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Frazier v. Mobley

United States District Court, E.D. North Carolina, Western Division

November 6, 2014

MICHAEL LOUIS FRAZIER, Petitioner,
v.
DONALD MOBLEY, Respondent.

ORDER

JAMES C. FOX, Senior District Judge.

Petitioner, a state inmate, petitions this court for a writ of habeas corpus pursuant to 28 U.S.C. § 2254. The matter is before the undersigned for an initial review pursuant to Rule 4 of the Rules Governing § 2254 cases in the United States District Courts. Because it does not clearly appear from the face of the petition that Petitioner is not entitled to relief, the matter is allowed to proceed. The Clerk of Court is DIRECTED to maintain management of the matter.

In addition, Petitioner has filed a motion to compel discovery. Mot. [DE-2]. The right to conduct discovery in federal habeas corpus proceedings is more limited than that applicable to normal civil actions. Rule 6 of the Habeas Rules provides the authority for a habeas petitioner to conduct discovery with leave of the court. However,

[u]nlike other civil litigants, a § 2254 habeas petitioner "is not entitled to discovery as a matter of ordinary course." Bracy v. Gramley , 520 U.S. 899, 904 (1997). Instead, he must "show good cause before he is afforded an opportunity for discovery." Quesinberry[ v. Taylor , 162 F.3d 273, 279 (1998)]; see also Rules Governing Section 2254 Cases, Rule 6(a), 28 U.S.C. foll. § 2254. A showing of good cause must include specific allegations suggesting that the petitioner will be able to demonstrate that he is entitled to habeas corpus relief. Bracy , 520 U.S. at 908-09; see also Harris v. Nelson , 394 U.S. 286, 290 (1969).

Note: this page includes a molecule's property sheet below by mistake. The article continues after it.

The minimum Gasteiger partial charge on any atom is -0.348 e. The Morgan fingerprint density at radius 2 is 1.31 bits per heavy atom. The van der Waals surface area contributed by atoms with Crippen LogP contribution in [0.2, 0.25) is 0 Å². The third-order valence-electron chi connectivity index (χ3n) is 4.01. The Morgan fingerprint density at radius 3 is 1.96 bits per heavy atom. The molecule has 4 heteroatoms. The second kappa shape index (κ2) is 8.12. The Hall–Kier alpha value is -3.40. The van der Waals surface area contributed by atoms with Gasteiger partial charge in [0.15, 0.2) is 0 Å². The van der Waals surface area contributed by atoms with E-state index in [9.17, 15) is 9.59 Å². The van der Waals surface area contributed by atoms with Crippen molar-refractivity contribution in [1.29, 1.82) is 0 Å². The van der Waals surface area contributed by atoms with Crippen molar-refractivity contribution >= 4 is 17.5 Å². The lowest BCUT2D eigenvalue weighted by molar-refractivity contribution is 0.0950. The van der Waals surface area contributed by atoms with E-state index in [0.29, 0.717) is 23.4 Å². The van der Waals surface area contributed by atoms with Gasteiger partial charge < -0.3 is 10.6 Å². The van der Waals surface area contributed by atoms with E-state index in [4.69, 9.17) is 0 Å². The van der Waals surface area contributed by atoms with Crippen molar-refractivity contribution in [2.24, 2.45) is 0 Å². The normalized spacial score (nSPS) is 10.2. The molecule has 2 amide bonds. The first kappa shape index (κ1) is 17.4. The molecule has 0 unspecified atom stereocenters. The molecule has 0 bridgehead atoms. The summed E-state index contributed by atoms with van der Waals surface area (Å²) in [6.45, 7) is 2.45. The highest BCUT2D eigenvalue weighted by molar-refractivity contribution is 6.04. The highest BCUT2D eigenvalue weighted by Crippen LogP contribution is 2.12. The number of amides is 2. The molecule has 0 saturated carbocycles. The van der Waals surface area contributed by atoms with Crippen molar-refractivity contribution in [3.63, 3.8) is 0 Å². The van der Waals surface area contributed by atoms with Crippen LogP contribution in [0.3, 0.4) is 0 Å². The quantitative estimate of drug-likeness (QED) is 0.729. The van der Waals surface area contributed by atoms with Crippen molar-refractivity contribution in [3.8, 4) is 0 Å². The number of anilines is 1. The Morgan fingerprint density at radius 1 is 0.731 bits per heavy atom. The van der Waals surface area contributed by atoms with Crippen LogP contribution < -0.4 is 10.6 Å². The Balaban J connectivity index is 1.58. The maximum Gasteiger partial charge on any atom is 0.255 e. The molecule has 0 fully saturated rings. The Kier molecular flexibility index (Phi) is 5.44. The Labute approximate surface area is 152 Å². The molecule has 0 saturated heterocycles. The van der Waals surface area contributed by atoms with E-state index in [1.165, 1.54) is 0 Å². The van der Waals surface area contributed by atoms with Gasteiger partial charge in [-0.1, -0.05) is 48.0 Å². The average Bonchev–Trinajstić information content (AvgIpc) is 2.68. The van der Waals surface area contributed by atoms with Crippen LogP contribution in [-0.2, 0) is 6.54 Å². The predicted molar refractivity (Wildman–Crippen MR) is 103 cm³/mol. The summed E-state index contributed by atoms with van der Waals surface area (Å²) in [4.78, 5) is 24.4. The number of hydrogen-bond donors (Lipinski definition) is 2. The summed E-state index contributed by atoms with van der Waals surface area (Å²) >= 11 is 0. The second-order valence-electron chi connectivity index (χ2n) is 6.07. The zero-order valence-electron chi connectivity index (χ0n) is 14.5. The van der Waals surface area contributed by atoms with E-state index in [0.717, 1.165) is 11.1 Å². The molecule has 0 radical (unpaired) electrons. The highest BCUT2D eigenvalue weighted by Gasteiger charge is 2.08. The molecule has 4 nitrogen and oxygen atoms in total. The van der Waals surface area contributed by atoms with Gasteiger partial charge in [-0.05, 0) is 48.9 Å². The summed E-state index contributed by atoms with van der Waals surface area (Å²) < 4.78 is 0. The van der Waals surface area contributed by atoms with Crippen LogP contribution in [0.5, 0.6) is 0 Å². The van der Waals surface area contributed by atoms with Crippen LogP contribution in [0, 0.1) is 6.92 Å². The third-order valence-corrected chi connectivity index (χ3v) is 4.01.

Stephens v. Branker , 570 F.3d 198, 213 (4th Cir. 2009).

"Good cause" requires more than a petitioner's conclusory assertion there may be some undiscovered or undisclosed evidence to support his claim. The rules governing discovery in habeas corpus cases do not countenance "a so-called fishing expedition via discovery, an effort to find evidence to support a claim." Borden v. Allen , 646 F.3d 785, 810 n.31 (11th Cir. 2011); see also Williams v. Bagley , 380 F.3d 932, 974 (6th Cir. 2004) (citations and quotations omitted) ("Rule 6 does not sanction fishing expeditions based on a petitioner's conclusory allegations. Conclusory allegations are not enough to warrant discovery under Rule 6; the petitioner must set forth specific allegations of fact."). Here, Petitioner merely lists the discovery he seeks, without any argument as to whether good cause exists. Accordingly, his motion to compel discovery [DE-2] is DENIED WITHOUT PREJUDICE.

Finally, Petitioner has filed two motions [DE-3, 4] seeking the appointment of counsel. There is no constitutional right to counsel in habeas corpus cases. Pennsylvania v. Finley , 481 U.S. 551, 555 (1987). However, pursuant to 18 U.S.C. § 3006A(a)(2)(B), the court may appoint counsel in a habeas corpus case if it determines that "the interests of justice so require." Having reviewed the petition the court finds that there are no legally complex issues deserving of the extraordinary measure of the appointment of counsel. Likewise, the court finds that Petitioner has ably presented his claims and demonstrated his ability to articulate arguments in favor ofhis positions. Accordingly, the interests of justice do not require the appointment of counsel and Petitioner's motions [DE-3, 4] are DENIED.

CONCLUSION

Petitioner's motion to compel discovery [DE-2] is DENIED WITHOUT PREJUDICE, and Petitioner's motions to appoint counsel [DE-3, 4] are DENIED. The Clerk of Court is DIRECTED to maintain management of the matter.

SO ORDERED.


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